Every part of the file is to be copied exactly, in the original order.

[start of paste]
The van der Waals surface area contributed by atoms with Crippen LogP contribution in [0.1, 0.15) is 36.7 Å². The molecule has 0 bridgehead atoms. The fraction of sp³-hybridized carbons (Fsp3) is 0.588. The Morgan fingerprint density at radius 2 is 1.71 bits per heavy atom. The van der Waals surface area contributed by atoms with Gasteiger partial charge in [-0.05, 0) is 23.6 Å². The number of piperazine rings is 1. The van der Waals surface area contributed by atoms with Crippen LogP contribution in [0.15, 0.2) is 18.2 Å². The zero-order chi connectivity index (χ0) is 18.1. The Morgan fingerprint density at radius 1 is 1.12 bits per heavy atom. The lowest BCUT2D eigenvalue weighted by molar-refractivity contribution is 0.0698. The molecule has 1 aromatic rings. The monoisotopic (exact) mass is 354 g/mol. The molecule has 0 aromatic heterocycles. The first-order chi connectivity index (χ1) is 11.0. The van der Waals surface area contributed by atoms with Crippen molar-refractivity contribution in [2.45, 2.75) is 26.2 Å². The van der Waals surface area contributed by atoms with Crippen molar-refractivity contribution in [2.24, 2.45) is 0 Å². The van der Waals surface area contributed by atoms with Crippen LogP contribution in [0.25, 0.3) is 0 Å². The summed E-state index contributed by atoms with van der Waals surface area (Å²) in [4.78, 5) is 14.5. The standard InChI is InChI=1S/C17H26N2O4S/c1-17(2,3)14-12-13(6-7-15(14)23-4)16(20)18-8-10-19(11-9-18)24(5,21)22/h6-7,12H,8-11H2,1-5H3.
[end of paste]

The van der Waals surface area contributed by atoms with Crippen LogP contribution in [0.1, 0.15) is 36.7 Å². The molecule has 0 bridgehead atoms. The fraction of sp³-hybridized carbons (Fsp3) is 0.588. The Morgan fingerprint density at radius 2 is 1.71 bits per heavy atom. The van der Waals surface area contributed by atoms with Gasteiger partial charge in [-0.05, 0) is 23.6 Å². The number of piperazine rings is 1. The van der Waals surface area contributed by atoms with Crippen LogP contribution in [0.15, 0.2) is 18.2 Å². The zero-order chi connectivity index (χ0) is 18.1. The Morgan fingerprint density at radius 1 is 1.12 bits per heavy atom. The lowest BCUT2D eigenvalue weighted by molar-refractivity contribution is 0.0698. The molecule has 1 aromatic rings. The monoisotopic (exact) mass is 354 g/mol. The molecule has 0 aromatic heterocycles. The first-order chi connectivity index (χ1) is 11.0. The van der Waals surface area contributed by atoms with Crippen molar-refractivity contribution in [2.45, 2.75) is 26.2 Å². The van der Waals surface area contributed by atoms with Crippen molar-refractivity contribution in [2.24, 2.45) is 0 Å². The van der Waals surface area contributed by atoms with Crippen LogP contribution in [0.25, 0.3) is 0 Å². The summed E-state index contributed by atoms with van der Waals surface area (Å²) in [4.78, 5) is 14.5. The standard InChI is InChI=1S/C17H26N2O4S/c1-17(2,3)14-12-13(6-7-15(14)23-4)16(20)18-8-10-19(11-9-18)24(5,21)22/h6-7,12H,8-11H2,1-5H3.